Gilbert Keith Chesterton Poems >>
Modern Elfland

I Cut a staff in a churchyard copse,
 I clad myself in ragged things,
I set a feather in my cap
 That fell out of an angel's wings.

I filled my wallet with white stones,
 I took three foxgloves in my hand,
I slung my shoes across my back,
 And so I went to fairyland.

But Lo, within that ancient place
 Science had reared her iron crown,
And the great cloud of steam went up
 That telleth where she takes a town.

But cowled with smoke and starred with lamps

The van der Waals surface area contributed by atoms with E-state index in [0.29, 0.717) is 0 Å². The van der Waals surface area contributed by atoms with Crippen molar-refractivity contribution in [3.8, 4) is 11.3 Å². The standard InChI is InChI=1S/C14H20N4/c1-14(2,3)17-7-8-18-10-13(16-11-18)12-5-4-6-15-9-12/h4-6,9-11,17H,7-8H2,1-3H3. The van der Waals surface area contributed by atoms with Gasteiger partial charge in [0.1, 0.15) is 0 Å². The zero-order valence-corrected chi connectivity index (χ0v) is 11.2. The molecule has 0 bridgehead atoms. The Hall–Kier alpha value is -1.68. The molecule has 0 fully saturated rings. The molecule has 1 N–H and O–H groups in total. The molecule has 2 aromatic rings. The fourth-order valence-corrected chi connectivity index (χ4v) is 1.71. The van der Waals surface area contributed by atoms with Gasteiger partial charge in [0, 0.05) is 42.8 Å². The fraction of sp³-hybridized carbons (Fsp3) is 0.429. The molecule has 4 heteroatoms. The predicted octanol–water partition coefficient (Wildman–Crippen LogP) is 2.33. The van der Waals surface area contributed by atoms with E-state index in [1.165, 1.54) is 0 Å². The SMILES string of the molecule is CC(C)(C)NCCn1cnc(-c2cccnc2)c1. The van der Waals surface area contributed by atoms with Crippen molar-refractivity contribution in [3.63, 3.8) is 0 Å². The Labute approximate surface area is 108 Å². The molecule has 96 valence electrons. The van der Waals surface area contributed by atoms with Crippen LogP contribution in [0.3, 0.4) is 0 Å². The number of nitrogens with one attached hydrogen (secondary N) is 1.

That strange land's light was still its own;
The word that witched the woods and hills
 Spoke in the iron and the stone.

Not Nature's hand had ever curved
 That mute unearthly porter's spine.
Like sleeping dragon's sudden eyes
 The signals leered along the line.

The chimneys thronging crooked or straight
 Were fingers signalling the sky;
The dog that strayed across the street
 Seemed four-legged by monstrosity.

'In vain,' I cried, 'though you too touch
 The new time's desecrating hand,
Through all the noises of a town
 I hear the heart of fairyland.'

I read the name above a door,
 Then through my spirit pealed and passed:
'This is the town of thine own home,
 And thou hast looked on it at last.'